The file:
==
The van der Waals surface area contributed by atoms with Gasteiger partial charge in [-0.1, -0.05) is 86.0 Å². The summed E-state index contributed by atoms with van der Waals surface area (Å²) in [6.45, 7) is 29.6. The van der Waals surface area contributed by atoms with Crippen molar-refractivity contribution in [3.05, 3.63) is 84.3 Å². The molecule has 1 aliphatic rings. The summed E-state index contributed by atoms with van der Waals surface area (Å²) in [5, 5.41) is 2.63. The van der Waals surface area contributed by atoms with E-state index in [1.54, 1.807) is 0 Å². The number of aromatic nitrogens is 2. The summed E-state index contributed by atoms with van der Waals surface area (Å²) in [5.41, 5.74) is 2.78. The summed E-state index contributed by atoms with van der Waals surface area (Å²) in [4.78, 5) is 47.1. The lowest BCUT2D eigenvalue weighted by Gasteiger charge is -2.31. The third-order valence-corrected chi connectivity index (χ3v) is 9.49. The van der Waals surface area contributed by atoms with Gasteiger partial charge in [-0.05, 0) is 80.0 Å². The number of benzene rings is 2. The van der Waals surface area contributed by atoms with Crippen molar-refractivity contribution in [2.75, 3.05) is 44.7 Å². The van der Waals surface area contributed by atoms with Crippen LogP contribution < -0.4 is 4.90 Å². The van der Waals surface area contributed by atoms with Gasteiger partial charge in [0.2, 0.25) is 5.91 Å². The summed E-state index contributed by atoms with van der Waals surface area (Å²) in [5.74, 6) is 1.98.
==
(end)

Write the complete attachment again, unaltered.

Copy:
The van der Waals surface area contributed by atoms with Gasteiger partial charge in [-0.1, -0.05) is 86.0 Å². The summed E-state index contributed by atoms with van der Waals surface area (Å²) in [6.45, 7) is 29.6. The van der Waals surface area contributed by atoms with Crippen molar-refractivity contribution in [3.05, 3.63) is 84.3 Å². The molecule has 1 aliphatic rings. The summed E-state index contributed by atoms with van der Waals surface area (Å²) in [5, 5.41) is 2.63. The van der Waals surface area contributed by atoms with E-state index in [1.54, 1.807) is 0 Å². The number of aromatic nitrogens is 2. The summed E-state index contributed by atoms with van der Waals surface area (Å²) in [5.41, 5.74) is 2.78. The summed E-state index contributed by atoms with van der Waals surface area (Å²) in [4.78, 5) is 47.1. The lowest BCUT2D eigenvalue weighted by Gasteiger charge is -2.31. The third-order valence-corrected chi connectivity index (χ3v) is 9.49. The van der Waals surface area contributed by atoms with Gasteiger partial charge in [-0.05, 0) is 80.0 Å². The number of benzene rings is 2. The van der Waals surface area contributed by atoms with Crippen molar-refractivity contribution in [2.75, 3.05) is 44.7 Å². The van der Waals surface area contributed by atoms with Crippen LogP contribution < -0.4 is 4.90 Å². The van der Waals surface area contributed by atoms with Gasteiger partial charge in [0.2, 0.25) is 5.91 Å². The summed E-state index contributed by atoms with van der Waals surface area (Å²) in [5.74, 6) is 1.98.